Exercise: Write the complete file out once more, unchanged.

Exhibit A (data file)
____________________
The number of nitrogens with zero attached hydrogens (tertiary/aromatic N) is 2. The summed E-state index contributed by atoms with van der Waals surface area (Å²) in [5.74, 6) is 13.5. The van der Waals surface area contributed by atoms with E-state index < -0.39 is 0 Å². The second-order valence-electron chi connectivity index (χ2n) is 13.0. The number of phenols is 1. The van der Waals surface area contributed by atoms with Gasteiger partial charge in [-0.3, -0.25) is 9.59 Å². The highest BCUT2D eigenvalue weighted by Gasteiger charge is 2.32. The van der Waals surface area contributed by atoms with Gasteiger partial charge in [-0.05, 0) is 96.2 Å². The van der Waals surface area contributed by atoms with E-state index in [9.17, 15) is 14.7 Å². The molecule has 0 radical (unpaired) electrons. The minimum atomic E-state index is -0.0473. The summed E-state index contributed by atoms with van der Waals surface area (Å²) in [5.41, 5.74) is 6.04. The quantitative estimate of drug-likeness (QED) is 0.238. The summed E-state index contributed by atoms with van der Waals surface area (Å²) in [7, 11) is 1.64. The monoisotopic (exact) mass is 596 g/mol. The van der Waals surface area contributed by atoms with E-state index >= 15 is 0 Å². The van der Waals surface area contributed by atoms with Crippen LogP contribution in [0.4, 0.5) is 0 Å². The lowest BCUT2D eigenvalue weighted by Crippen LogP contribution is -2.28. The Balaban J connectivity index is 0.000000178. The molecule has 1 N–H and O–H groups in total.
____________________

The number of nitrogens with zero attached hydrogens (tertiary/aromatic N) is 2. The summed E-state index contributed by atoms with van der Waals surface area (Å²) in [5.74, 6) is 13.5. The van der Waals surface area contributed by atoms with E-state index < -0.39 is 0 Å². The second-order valence-electron chi connectivity index (χ2n) is 13.0. The number of phenols is 1. The van der Waals surface area contributed by atoms with Gasteiger partial charge in [-0.3, -0.25) is 9.59 Å². The highest BCUT2D eigenvalue weighted by Gasteiger charge is 2.32. The van der Waals surface area contributed by atoms with Gasteiger partial charge in [-0.05, 0) is 96.2 Å². The van der Waals surface area contributed by atoms with E-state index in [9.17, 15) is 14.7 Å². The molecule has 0 radical (unpaired) electrons. The minimum atomic E-state index is -0.0473. The summed E-state index contributed by atoms with van der Waals surface area (Å²) in [5.41, 5.74) is 6.04. The quantitative estimate of drug-likeness (QED) is 0.238. The summed E-state index contributed by atoms with van der Waals surface area (Å²) in [7, 11) is 1.64. The monoisotopic (exact) mass is 596 g/mol. The van der Waals surface area contributed by atoms with E-state index >= 15 is 0 Å². The van der Waals surface area contributed by atoms with Crippen LogP contribution in [0.4, 0.5) is 0 Å². The lowest BCUT2D eigenvalue weighted by Crippen LogP contribution is -2.28. The Balaban J connectivity index is 0.000000178. The molecule has 1 N–H and O–H groups in total.